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- "The whole furshlugginer operation" : the Jewish comic book industry, 1933-1954
- Mercier, Sebastian T.
- Electronic Theses & Dissertations
Over the course of the twentieth century, the comic book industry evolved from an amateur operation into a major institution of American popular culture. Comic books, once considered mere cultural ephemera or quite simply “junk,” became a major commodity business.The comic book industry emerged out of the pulp magazine industry. According to industry circulation data, new comic book releases increased from 22 in 1939 to 1125 titles by the end of 1945. Comic book scholars have yet to...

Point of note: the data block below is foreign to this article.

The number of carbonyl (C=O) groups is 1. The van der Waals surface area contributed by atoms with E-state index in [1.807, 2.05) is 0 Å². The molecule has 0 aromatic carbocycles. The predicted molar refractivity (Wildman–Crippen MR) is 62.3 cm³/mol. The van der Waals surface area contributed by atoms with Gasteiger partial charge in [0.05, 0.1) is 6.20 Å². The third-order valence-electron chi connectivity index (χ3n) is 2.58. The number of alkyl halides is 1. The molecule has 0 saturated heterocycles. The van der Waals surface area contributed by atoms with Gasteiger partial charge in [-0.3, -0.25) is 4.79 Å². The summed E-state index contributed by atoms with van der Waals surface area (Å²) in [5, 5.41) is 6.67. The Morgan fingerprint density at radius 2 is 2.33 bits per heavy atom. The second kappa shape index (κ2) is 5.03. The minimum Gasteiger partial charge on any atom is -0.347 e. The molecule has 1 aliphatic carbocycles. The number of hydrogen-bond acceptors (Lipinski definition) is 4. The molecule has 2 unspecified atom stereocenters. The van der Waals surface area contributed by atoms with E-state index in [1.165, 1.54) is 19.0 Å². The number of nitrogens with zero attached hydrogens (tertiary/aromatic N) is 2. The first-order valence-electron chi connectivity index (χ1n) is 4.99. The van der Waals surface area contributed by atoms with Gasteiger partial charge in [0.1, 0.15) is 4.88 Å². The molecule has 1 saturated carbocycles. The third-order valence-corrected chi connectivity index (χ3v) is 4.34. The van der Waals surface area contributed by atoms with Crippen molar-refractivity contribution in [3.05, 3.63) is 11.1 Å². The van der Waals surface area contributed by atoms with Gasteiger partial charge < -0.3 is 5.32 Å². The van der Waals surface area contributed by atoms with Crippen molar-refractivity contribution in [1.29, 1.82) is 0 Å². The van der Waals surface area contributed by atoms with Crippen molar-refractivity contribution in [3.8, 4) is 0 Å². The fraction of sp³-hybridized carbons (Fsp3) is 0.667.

Show moreOver the course of the twentieth century, the comic book industry evolved from an amateur operation into a major institution of American popular culture. Comic books, once considered mere cultural ephemera or quite simply “junk,” became a major commodity business.The comic book industry emerged out of the pulp magazine industry. According to industry circulation data, new comic book releases increased from 22 in 1939 to 1125 titles by the end of 1945. Comic book scholars have yet to adequately explain the roots of this historical phenomenon, particularly its distinctly Jewish composition. Between the years of 1933 and 1954, the comic book industry operated as a successful distinct Jewish industry. The comic book industry emerged from the pulp magazine trade. Economic necessity, more than any other factor, attracted Jewish writers and artists to the nascent industry. Jewish publishers adopted many of the same business practices they inherited from the pulps. As second-generation Jews, these young men shared similar experiences growing up in New York City. Other creative industries actively practiced anti-Semitic hiring procedures. Many Jewish artists came to comic book work with very little professional experience in cartooning and scripting. The comic book industry allowed one to learn on the job. The cultural world comic books emerged out of was crucially important to the industry’s development. Comic strips, pulps, movies, and science fiction all inspired Jewish writers and artists. An exploration of the comic book industry’s working environment reveals how Jewish comic book writers, artists, editors, and publishers simultaneously created a space for themselves as Jews while developing successful comic book titles and characters. While many of them created an environment suitable to workplace camaraderie and collaboration, there were several areas of conflict. An investigation of these areas of conflict show how Jews responded to workplace disagreements, management exploitation, and battles over artistic credit. In particular, the practice of ghosting art remains a particularly contentious issue. Jewish writers and artists in the comic book industry did not form or join a labor union in order to protect their rights and interests. A consideration of this development shows that they stood in stark contrast to other industries with a large Jewish workforce. Finally, the examination of World War II through the comic book industry’s internal development provides a variety of different ways to unearth how the Jewish writers, artists, editors, and publishers shed their amateur roots and became a professionalized industry. This professional turn brought increased sales and increasingly mature content for an older readership. Many Jewish writers and artists feared being drafted into the military. However, those that were drafted came away from their experiences with a sense of pride and accomplishment. They could not foresee that their industry was coming under attack. Many comic book historians place the roots for the comic book industry’s cultural downfall in the 1950s. However, primary sources from the 1940s reveal that social critics and parents were already concerned about mature comic book content in the 1940s. Comic book publishers were slow to respond or outright ignored complaints from social critics and concerned parents.